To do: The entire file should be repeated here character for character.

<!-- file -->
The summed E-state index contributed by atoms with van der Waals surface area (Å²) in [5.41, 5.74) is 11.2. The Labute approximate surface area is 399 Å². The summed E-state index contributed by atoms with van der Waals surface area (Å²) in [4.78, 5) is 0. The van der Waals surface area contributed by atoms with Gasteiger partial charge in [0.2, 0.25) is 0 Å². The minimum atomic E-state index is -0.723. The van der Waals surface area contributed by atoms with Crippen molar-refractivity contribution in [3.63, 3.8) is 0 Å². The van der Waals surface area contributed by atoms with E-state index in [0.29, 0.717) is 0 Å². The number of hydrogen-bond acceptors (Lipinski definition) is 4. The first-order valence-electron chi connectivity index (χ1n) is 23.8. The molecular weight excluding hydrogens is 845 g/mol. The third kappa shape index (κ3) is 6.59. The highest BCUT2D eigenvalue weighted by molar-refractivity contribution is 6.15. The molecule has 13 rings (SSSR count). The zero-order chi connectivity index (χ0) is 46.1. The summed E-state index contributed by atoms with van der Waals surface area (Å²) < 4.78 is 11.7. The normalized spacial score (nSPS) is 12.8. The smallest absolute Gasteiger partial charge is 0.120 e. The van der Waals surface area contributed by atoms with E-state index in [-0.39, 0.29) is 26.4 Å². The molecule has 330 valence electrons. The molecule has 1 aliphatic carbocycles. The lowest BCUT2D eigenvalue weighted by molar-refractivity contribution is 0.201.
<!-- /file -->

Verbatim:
The summed E-state index contributed by atoms with van der Waals surface area (Å²) in [5.41, 5.74) is 11.2. The Labute approximate surface area is 399 Å². The summed E-state index contributed by atoms with van der Waals surface area (Å²) in [4.78, 5) is 0. The van der Waals surface area contributed by atoms with Gasteiger partial charge in [0.2, 0.25) is 0 Å². The minimum atomic E-state index is -0.723. The van der Waals surface area contributed by atoms with Crippen molar-refractivity contribution in [3.63, 3.8) is 0 Å². The van der Waals surface area contributed by atoms with E-state index in [0.29, 0.717) is 0 Å². The number of hydrogen-bond acceptors (Lipinski definition) is 4. The first-order valence-electron chi connectivity index (χ1n) is 23.8. The molecular weight excluding hydrogens is 845 g/mol. The third kappa shape index (κ3) is 6.59. The highest BCUT2D eigenvalue weighted by molar-refractivity contribution is 6.15. The molecule has 13 rings (SSSR count). The zero-order chi connectivity index (χ0) is 46.1. The summed E-state index contributed by atoms with van der Waals surface area (Å²) < 4.78 is 11.7. The normalized spacial score (nSPS) is 12.8. The smallest absolute Gasteiger partial charge is 0.120 e. The van der Waals surface area contributed by atoms with E-state index in [-0.39, 0.29) is 26.4 Å². The molecule has 330 valence electrons. The molecule has 1 aliphatic carbocycles. The lowest BCUT2D eigenvalue weighted by molar-refractivity contribution is 0.201.